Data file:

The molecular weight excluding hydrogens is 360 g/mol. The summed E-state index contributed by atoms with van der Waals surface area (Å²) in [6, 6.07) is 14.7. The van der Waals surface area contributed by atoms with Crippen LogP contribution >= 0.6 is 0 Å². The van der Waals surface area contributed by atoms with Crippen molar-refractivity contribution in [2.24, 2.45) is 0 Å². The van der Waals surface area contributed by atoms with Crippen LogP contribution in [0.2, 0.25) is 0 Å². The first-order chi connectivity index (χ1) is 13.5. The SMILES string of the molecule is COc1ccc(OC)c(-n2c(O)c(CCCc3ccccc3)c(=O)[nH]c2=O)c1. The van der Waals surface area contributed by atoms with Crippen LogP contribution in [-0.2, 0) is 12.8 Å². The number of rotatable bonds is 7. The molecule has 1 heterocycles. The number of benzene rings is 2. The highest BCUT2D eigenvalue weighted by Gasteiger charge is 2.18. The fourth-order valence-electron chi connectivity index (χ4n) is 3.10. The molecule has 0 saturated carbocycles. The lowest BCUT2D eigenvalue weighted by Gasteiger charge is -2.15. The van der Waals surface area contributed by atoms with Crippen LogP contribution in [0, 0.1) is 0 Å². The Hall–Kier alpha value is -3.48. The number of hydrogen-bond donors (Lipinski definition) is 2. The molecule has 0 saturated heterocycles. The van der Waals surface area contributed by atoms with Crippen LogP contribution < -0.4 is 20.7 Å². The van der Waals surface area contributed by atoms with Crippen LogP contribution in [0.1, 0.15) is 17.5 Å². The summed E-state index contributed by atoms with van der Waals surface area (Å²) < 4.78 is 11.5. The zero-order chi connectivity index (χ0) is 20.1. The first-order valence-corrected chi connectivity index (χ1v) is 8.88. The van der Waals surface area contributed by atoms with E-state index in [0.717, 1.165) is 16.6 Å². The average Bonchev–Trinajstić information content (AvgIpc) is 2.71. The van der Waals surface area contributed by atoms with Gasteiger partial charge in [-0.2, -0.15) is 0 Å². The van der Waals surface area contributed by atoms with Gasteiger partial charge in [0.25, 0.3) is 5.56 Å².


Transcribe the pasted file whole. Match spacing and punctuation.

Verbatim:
The molecular weight excluding hydrogens is 360 g/mol. The summed E-state index contributed by atoms with van der Waals surface area (Å²) in [6, 6.07) is 14.7. The van der Waals surface area contributed by atoms with Crippen LogP contribution >= 0.6 is 0 Å². The van der Waals surface area contributed by atoms with Crippen molar-refractivity contribution in [2.24, 2.45) is 0 Å². The van der Waals surface area contributed by atoms with Crippen LogP contribution in [0.2, 0.25) is 0 Å². The first-order chi connectivity index (χ1) is 13.5. The SMILES string of the molecule is COc1ccc(OC)c(-n2c(O)c(CCCc3ccccc3)c(=O)[nH]c2=O)c1. The van der Waals surface area contributed by atoms with Crippen LogP contribution in [-0.2, 0) is 12.8 Å². The number of rotatable bonds is 7. The molecule has 1 heterocycles. The number of benzene rings is 2. The highest BCUT2D eigenvalue weighted by Gasteiger charge is 2.18. The fourth-order valence-electron chi connectivity index (χ4n) is 3.10. The molecule has 0 saturated carbocycles. The lowest BCUT2D eigenvalue weighted by Gasteiger charge is -2.15. The van der Waals surface area contributed by atoms with Crippen LogP contribution in [0, 0.1) is 0 Å². The Hall–Kier alpha value is -3.48. The number of hydrogen-bond donors (Lipinski definition) is 2. The molecule has 0 saturated heterocycles. The van der Waals surface area contributed by atoms with Crippen LogP contribution < -0.4 is 20.7 Å². The van der Waals surface area contributed by atoms with Crippen LogP contribution in [0.1, 0.15) is 17.5 Å². The summed E-state index contributed by atoms with van der Waals surface area (Å²) < 4.78 is 11.5. The zero-order chi connectivity index (χ0) is 20.1. The first-order valence-corrected chi connectivity index (χ1v) is 8.88. The van der Waals surface area contributed by atoms with E-state index in [0.717, 1.165) is 16.6 Å². The average Bonchev–Trinajstić information content (AvgIpc) is 2.71. The van der Waals surface area contributed by atoms with Gasteiger partial charge in [-0.2, -0.15) is 0 Å². The van der Waals surface area contributed by atoms with Gasteiger partial charge in [0.25, 0.3) is 5.56 Å².